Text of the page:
A Travellerspoint blog

June 2010

If You Look Closely-Old China is Still There

Sheila's China Odyssey

semi-overcast 26 °C

I’ve been in China for the past few days and as the plane landed my mind went back almost 30 years to the first time I arrived in this country. It was a hot August night and the streets were crowded with people trying to cool off while playing mahjong and card games, or just chatting, under the dim street lights. The Cultural Revolution was over, but the devastating toll it had taken on China’s economy and educational system was evident everywhere. It was a world very different from the one I had left and, for the next three years as I rode my bicycle through those ancient streets, I felt like I was living on the set of an old Chinese movie.

Modern China

Modern China

This time as I arrived in Chengdu, I found a very different place. Now the wide, modern roads are crowded with fast cars, the tall buildings are festooned with bright lights and the stores are full of products that would be at home in any Canadian mall. Today, Chengdu looks just like many western cities and, as I went to sleep in my hotel room on the 31st floor, I felt a little nostalgic for the old China. However, I discovered that even in this city of 8 million people I could still find remnants of the China that I had known in the 1980s. Just around the corner from my smart hotel is a bicycle repair shop and, nearby, an old-fashioned noodle shop.


There are still a few cyclists, road sweepers and old men drinking tea on the sidewalks, and in a nearby market I found “little red books” and Chairman Mao buttons.


From Chengdu I went to the Primary School in Yingxui. Three years ago I visited this school to celebrate Vancouver Island University and Holland College’s successful completion of a five year rural teacher training project. The upgraded teachers demonstrated their new methodology and their pupils obviously enjoyed the student centred learning. I was greatly impressed as I watched the students working in groups and seeing the brightly coloured displays of their work. Here are some of the happy students as I saw them in 2007...


I could never have imagined that I would return three years later to mourn the loss of 222 of the 437 students and 20 of the 47 teachers. On May 12, 2008, Yingxiu was at the epicenter of the magnitude 8 earthquake that killed 80% of the town’s population. 9,700 people perished that day in this pastoral community of just 12,000, and all that remained of the school that I had been so pleased to be connected with was the flag pole.


To be continued...

Posted by Hawkson 19:56 Archived in China Comments (1)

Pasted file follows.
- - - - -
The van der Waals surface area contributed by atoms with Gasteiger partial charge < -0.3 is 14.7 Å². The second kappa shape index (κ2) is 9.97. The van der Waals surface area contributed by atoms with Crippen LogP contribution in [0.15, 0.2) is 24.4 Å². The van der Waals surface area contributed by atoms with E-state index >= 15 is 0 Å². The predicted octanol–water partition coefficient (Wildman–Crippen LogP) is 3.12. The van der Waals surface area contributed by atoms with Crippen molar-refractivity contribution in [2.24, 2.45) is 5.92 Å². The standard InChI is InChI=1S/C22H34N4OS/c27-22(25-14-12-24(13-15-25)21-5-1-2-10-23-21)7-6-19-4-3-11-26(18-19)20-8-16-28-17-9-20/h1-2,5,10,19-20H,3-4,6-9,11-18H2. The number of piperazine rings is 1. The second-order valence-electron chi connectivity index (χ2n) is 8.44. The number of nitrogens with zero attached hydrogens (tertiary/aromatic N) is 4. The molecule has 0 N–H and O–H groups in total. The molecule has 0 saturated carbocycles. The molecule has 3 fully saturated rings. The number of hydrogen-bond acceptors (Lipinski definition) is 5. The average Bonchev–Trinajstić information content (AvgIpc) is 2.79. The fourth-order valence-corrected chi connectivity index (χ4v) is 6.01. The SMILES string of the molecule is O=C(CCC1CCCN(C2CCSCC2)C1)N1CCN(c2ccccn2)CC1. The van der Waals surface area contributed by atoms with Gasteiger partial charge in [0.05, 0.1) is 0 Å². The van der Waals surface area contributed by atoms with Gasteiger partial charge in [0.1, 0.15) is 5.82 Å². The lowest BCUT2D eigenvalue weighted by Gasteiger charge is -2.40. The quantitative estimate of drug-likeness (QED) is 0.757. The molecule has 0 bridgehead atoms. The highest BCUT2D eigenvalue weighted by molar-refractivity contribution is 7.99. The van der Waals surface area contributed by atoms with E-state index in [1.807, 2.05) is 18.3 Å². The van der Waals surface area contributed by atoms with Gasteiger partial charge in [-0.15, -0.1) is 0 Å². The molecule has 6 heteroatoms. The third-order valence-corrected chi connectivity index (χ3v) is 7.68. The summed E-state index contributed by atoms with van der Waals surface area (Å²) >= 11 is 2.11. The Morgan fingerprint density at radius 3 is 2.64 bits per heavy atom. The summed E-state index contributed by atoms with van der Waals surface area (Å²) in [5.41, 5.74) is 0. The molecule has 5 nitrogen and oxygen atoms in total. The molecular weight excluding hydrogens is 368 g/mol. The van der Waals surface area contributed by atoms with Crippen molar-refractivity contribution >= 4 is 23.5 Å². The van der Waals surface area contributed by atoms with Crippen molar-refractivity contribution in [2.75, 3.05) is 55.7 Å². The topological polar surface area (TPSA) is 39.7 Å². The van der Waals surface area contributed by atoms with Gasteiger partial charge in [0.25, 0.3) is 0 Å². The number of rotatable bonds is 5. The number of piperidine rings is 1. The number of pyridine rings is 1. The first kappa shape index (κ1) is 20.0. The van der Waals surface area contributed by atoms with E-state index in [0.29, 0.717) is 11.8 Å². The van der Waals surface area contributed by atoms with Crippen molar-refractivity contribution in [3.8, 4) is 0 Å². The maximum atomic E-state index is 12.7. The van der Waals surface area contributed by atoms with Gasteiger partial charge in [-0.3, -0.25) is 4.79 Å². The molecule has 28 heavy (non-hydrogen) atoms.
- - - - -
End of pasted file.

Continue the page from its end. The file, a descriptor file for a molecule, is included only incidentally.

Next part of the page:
Postcard from London

semi-overcast 20 °C

Weather is fine but cool. London is absolutely fab. You'd love it. Food is great; natives are friendly; and there is so much to see and do. We've done Big Ben; Buckingham Palace; Hyde Park and the fantastic museums, (unbelievably, all the museums and art galleries are free!) Tonight we're going to see Swan Lake at the Royal Albert Hall - Wish you were here.
P.S. Home tomorrow, but watch for a really special surprise blog on July 1st.
Luv. Sheila and Jim

Posted by Hawkson 07:09 Archived in England Comments (1)

Toulouse- Today and Yesterday

semi-overcast 24 °C

Last year we visited the Airbus factory in Toulouse to see the giant A380s being assembled, and we were in such a rush to glimpse the future that we completely missed the past. This time the historic waterway of the Canal-du-Midi led us directly into the heart of the city and we awoke to this view from our cabin’s porthole…
Today, France’s fourth largest metropolis is a vibrant city bustling with students and high-tech aviation experts, but it has a storied history and a wealth of fine buildings mainly dating from the 17th and 18th centuries. Here is Le Capitole in the centre of the city.
The approach to the city was lined with a motley flotilla of barges being used as housing – many of them floating slums. However, once we had passed these boats and broken through the shell of industrial development that surrounds the city, we discovered a golden core – an absolute “ouvre” as the French would say. There is a maze of cobbled backstreets with quaint storefronts that appear not to have changed for a century and markets of all kinds appear around every corner. The iconic brick architecture gives the city its epithet of, “The Pink City.” Here is the basilica…
And here is one of the many of the squares that are filled with outdoor cafes...